Zombie Bite

By Tyler Coventry
October 31, 2013
Filed under Guest Viewpoints

They were coming.

Lungs burning, John Doe tore into the abandoned corner office and slammed the door behind him, collapsing breathlessly against the sturdy oak frame.

They were coming.

Doe collected himself. He felt exhausted but he forced himself to calm down and concentrate. The thick door would buy some time. The room was mostly empty besides a bare desk and high-backed chair.

This office had big windows all around and John could see smoke rising all over the city. The sound of sirens was unmistakable, rising above the cacophony of gunfire in the streets below. It smelled like death.Tease

They were coming.

A sudden, whacking thud drew John out of his stupor and his attention was focused again on his wooden protector, shuddering on its hinges.

With shaking, sweating hands, John chambered one of his last three shells and pointed the shotgun at the door. He clenched his teeth.

Then he heard something.

John looked out the window to his right and there was Dillon, hovering outside. John smiled. He shot out the glass pane and grabbed his compatriot’s outstretched hand, the heavy oak door crumbling as the jetpack carried them to safety …

You know what’s stupid? Zombies. Zombies are stupid. Zombies are stupid but it seems every other guy can go on for ten minutes about how stoked they would be for a zombie apocalypse.

Half of these guys profess to have “plans,” 99 percent of which are pants-on-the-head-retarded. If you’re reading that story above and thinking, “Um, jetpacks aren’t real,” you need to reevaluate your critical thinking skills. Zombies aren’t real and neither are your chances at surviving any “apocalypse.”

Despite their abundance, there is nothing wrong with zombies in media, at least not in my opinion. I love “World War Z” (the book) and “The Walking Dead.” It’s an interesting idea: being forced into preserving your own life and the lives of your loved ones while the world destroys itself around you.

I just wonder why people find this scenario so appealing. How bad could your life possibly be that you would hope for this to happen?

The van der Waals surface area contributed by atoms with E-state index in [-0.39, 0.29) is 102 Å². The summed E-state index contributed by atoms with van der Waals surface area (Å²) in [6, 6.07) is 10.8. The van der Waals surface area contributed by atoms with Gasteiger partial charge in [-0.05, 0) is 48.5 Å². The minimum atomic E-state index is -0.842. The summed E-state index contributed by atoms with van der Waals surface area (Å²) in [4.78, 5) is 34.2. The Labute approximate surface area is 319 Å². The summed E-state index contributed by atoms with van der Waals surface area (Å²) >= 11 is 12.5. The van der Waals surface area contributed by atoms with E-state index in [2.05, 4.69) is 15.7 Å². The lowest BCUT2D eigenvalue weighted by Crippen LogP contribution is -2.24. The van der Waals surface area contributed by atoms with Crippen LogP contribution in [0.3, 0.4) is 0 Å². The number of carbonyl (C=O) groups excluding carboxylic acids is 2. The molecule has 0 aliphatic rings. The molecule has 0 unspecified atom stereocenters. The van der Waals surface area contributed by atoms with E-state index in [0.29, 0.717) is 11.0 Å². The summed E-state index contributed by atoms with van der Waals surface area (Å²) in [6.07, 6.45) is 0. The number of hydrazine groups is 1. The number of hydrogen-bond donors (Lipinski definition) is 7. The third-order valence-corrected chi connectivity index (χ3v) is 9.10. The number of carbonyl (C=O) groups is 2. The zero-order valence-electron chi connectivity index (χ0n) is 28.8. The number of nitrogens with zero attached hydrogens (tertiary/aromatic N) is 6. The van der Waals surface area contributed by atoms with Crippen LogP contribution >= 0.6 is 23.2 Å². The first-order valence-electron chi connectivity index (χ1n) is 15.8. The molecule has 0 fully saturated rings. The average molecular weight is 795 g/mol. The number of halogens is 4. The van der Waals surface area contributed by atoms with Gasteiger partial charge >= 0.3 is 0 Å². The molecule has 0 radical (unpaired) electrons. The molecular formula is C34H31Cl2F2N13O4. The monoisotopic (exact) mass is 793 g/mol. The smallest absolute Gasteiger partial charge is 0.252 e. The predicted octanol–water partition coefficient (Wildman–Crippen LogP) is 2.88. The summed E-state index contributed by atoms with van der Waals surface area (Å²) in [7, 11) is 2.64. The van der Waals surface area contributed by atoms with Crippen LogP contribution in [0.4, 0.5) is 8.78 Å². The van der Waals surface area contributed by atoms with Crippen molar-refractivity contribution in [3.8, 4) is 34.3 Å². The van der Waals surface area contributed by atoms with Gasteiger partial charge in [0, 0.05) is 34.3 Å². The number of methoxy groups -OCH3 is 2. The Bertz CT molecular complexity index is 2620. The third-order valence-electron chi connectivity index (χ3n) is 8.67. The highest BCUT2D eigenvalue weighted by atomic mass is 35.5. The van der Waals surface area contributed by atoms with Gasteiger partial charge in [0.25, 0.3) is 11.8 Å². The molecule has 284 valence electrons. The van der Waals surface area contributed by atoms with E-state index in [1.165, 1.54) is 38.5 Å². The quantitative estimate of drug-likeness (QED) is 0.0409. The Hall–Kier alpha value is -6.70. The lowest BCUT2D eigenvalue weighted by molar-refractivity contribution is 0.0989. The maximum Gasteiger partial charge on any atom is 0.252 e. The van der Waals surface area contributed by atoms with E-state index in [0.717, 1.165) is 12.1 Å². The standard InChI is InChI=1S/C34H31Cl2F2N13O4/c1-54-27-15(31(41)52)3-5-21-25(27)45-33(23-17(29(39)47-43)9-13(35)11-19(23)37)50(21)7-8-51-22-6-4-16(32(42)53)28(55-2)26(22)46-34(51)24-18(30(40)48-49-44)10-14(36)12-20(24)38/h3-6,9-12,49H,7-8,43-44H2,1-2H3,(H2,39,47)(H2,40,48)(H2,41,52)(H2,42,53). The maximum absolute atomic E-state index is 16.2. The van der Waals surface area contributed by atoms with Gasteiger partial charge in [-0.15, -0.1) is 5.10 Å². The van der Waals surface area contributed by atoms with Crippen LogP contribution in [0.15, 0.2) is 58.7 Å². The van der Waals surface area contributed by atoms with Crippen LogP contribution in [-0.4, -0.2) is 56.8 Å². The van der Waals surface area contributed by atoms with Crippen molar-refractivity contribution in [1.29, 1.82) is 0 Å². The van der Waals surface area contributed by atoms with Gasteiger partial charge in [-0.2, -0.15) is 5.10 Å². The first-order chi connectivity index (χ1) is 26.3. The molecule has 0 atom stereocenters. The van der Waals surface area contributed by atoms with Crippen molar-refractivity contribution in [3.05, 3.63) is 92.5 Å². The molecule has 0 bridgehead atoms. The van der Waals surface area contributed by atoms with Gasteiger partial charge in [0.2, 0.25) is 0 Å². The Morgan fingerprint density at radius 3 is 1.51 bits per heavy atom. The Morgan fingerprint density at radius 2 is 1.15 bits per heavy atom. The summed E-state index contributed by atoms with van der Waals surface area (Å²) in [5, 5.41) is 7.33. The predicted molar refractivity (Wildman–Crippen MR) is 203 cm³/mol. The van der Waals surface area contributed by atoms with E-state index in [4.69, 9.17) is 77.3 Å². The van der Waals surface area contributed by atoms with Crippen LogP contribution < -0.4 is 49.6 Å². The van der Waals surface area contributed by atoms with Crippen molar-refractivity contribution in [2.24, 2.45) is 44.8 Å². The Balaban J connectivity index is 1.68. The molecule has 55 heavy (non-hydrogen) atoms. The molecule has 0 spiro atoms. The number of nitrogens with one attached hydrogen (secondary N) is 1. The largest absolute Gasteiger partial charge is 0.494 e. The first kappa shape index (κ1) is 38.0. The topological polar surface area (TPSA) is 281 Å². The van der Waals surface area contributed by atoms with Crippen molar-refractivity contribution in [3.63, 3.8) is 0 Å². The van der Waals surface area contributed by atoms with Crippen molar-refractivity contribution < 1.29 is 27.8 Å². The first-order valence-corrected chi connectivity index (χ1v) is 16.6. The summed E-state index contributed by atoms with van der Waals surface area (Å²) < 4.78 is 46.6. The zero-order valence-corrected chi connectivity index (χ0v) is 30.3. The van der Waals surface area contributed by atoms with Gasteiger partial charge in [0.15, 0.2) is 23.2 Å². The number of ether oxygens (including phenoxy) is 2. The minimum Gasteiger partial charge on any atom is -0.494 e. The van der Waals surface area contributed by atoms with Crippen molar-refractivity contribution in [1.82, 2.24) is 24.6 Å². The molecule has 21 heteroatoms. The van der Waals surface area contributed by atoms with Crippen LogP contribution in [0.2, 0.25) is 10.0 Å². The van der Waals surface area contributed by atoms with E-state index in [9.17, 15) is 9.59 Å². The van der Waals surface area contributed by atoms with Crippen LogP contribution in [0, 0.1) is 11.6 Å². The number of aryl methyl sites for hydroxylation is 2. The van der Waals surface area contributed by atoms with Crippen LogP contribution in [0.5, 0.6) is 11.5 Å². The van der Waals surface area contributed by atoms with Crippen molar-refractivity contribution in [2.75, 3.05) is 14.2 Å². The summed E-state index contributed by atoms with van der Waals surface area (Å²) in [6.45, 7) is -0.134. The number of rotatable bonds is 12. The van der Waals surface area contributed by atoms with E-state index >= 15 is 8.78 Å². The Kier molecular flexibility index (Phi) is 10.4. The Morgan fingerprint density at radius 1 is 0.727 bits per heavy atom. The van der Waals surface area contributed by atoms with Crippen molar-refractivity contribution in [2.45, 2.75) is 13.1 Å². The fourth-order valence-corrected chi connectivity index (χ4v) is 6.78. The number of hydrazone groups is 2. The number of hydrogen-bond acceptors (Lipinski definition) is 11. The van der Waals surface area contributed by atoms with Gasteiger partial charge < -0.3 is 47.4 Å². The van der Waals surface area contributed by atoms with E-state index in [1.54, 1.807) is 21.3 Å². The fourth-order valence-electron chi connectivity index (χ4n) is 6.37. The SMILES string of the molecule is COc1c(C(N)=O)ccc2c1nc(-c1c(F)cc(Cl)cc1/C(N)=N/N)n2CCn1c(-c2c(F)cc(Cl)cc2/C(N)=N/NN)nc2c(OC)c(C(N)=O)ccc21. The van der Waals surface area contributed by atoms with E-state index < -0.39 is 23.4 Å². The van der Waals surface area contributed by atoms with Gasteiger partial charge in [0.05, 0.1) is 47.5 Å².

A lot of people see themselves doing very well in an outbreak. They imagine themselves in John’s position, pointing a near-empty firearm at a horde of incoming brain-eaters, preparing for death, when they’re suddenly rescued and taken to safety.

Let’s be realistic: you’re more likely to be the zombie, battering your face into the other side of the door.

Now, I’m not going to talk about the likelihood of a zombie event (0 percent possibility), but I do want to talk about what an “outbreak” would mean and why you’re stupid for wanting one. Any movie, TV show or book that talks about a zombie apocalypse involves 99 percent of everyone dying.

Now, I’m not telling you what to think, but keep in it in mind that when someone says they wish this would happen, their fantasy includes your death. It includes their friends’ and families’ deaths. Pretty much everyone you’ve ever known is going to die in any kind of “apocalypse.”

You’d have to be a lunatic to want this, right?

Nope. Perfectly sane people talk about this, and lots of young guys actually have plans for when this “inevitably” happens.

I’ve heard tons of zombie plans. Some are pretty clever. Most are not. I know there are lots of different kinds of zombies in pop culture and one can draft different tactics accordingly. There are “28 Days Later” zombies and “Dawn of the Dead” zombies and “The Walking Dead” zombies and more.

I don’t want to get into all that, but I do want to talk about my favorite “outbreak contingency plan” that this guy (who I’m going to call Jim) in my speech class came up with. He put some legitimate effort into this thing.

Jim was going to go to Canada. Apparently, zombies don’t function well in very cold climates. There was something about not being able to maintain muscular function, meaning the cold would quickly render them inoperable.

He had mapped out this route which avoided major traffic arteries. He had scheduled stops and a list of possible alternatives along his way.

He knew how much food he would need and how many provisions would be required for another person to join him. Jim even knew which type of car would be best for the trip and the climate. Everything was set. It was amazing.

Most plans involve, and I quote, “being a badass” until the army shows up or the zombies simply rot away. And I love the plans that involve turning regular things into weapons of mass destruction.

If you think that fashioning a motorcycle and a bulldozer scoop together and riding it through a horde of the undead is a decent plan, you’re an idiot. A very creative idiot.

Come on, be honest with yourself. Even the good plans would fall apart. Even Jim’s plan would probably get him killed, and he got a group of students to do a project on it. Zombies are cool, hypothetically.

There’s no way you can sit down, look at all it would entail, and think “Yep, this right here sounds like a good time. This is what I want to happen.”

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